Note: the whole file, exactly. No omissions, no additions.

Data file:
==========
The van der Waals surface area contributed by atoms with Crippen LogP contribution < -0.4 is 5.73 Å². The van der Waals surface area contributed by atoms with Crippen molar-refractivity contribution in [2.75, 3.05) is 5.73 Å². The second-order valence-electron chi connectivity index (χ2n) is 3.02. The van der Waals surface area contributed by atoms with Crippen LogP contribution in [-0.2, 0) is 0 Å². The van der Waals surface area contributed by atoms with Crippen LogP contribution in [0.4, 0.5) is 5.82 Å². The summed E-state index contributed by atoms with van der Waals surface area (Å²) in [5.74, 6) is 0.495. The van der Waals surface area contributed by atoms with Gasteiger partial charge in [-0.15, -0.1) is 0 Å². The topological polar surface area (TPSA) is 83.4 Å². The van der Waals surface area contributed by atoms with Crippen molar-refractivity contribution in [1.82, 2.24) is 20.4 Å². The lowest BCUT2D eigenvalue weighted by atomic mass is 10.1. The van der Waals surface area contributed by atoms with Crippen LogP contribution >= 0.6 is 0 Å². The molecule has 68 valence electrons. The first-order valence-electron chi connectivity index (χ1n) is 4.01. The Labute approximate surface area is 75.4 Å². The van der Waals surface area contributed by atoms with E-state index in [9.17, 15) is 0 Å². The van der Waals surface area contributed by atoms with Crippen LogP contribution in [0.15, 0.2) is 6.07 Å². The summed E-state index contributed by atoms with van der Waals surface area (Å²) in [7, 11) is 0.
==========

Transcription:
The van der Waals surface area contributed by atoms with Crippen LogP contribution < -0.4 is 5.73 Å². The van der Waals surface area contributed by atoms with Crippen molar-refractivity contribution in [2.75, 3.05) is 5.73 Å². The second-order valence-electron chi connectivity index (χ2n) is 3.02. The van der Waals surface area contributed by atoms with Crippen LogP contribution in [-0.2, 0) is 0 Å². The van der Waals surface area contributed by atoms with Crippen LogP contribution in [0.4, 0.5) is 5.82 Å². The summed E-state index contributed by atoms with van der Waals surface area (Å²) in [5.74, 6) is 0.495. The van der Waals surface area contributed by atoms with Gasteiger partial charge in [-0.15, -0.1) is 0 Å². The topological polar surface area (TPSA) is 83.4 Å². The van der Waals surface area contributed by atoms with Crippen molar-refractivity contribution in [1.82, 2.24) is 20.4 Å². The lowest BCUT2D eigenvalue weighted by atomic mass is 10.1. The van der Waals surface area contributed by atoms with Crippen LogP contribution >= 0.6 is 0 Å². The molecule has 68 valence electrons. The first-order valence-electron chi connectivity index (χ1n) is 4.01. The Labute approximate surface area is 75.4 Å². The van der Waals surface area contributed by atoms with E-state index in [9.17, 15) is 0 Å². The van der Waals surface area contributed by atoms with Crippen LogP contribution in [0.15, 0.2) is 6.07 Å². The summed E-state index contributed by atoms with van der Waals surface area (Å²) in [7, 11) is 0.